So how has the "no-kill" community made out with their goal of inflicting the same CAPA mess here in Delaware onto other states?  Well, I will give them credit for getting legislation proposed in a number of states - FL, MN, NY, TX, WV, and even a different strategy of mandating the one city of Baltimore in MD.  But it was also encouraging to see that so many states had the good sense to realize that the claims of cost savings, mandating collaboration, and protecting public safety were fiction, and the section below highlights just how far they are willing to go to ignore the safety of the public.  So while the "no-kill" community may have been able to celebrating the chaos that they were inflicting on Delaware at last years conference, there was not one state above that they could claim as a success this year.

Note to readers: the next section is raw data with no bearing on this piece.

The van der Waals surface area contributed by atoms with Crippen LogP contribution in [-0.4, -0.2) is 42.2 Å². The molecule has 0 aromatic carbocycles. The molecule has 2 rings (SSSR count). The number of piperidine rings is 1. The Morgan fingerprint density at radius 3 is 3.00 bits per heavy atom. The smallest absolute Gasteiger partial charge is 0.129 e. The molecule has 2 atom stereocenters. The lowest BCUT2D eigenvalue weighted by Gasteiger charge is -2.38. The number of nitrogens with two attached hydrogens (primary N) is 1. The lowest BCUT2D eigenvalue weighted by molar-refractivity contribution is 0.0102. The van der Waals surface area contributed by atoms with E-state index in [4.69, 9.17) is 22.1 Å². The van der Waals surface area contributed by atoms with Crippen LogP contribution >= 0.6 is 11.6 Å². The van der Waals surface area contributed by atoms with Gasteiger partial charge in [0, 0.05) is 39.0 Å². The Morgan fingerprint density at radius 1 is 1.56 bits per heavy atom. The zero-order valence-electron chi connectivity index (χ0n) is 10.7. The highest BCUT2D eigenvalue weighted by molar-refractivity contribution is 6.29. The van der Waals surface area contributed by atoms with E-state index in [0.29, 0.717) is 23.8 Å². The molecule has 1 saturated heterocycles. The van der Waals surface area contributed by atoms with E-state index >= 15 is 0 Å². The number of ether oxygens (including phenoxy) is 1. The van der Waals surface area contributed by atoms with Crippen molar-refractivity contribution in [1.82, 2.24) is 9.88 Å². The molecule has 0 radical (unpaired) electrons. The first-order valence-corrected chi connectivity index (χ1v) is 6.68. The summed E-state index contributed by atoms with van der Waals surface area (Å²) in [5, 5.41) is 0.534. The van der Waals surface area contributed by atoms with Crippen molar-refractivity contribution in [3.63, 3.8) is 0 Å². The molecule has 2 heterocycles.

Litigating No-Kill

This must be one of the most attended seminars at their conference based on the actions in recent years, especially since attorneys seem to be at the forefront of the movement.  It certainly makes one wonder whether the law industry is looking for revenue sources .  Whether it's here in Delaware, or communities across the U.S, the movement has certainly managed to clog up the legal system.  I may be a numbers person, but I couldn't begin to estimate the millions being wasted across the nation on official complaints, lawsuits and investigations across the country.  Here is just one example:

Stockton Animal Shelter, CA - Pat Claerbout
For those that don't watch the business news, Stockton is a municipality in California that filed for bankruptcy in recent months, so the shelter has had to dealing with budget cuts and furloughs in recent years. Pat Claebout has been operating the shelter for the last year, and she has been under fire since taking over.  Note the progression of this story and how the "no-kill" movement will go to great lengths to harass directors, and the political powers that oversee them.  It's apparent that the activists are throwing one accusation after another to see if they can get at least one to stick.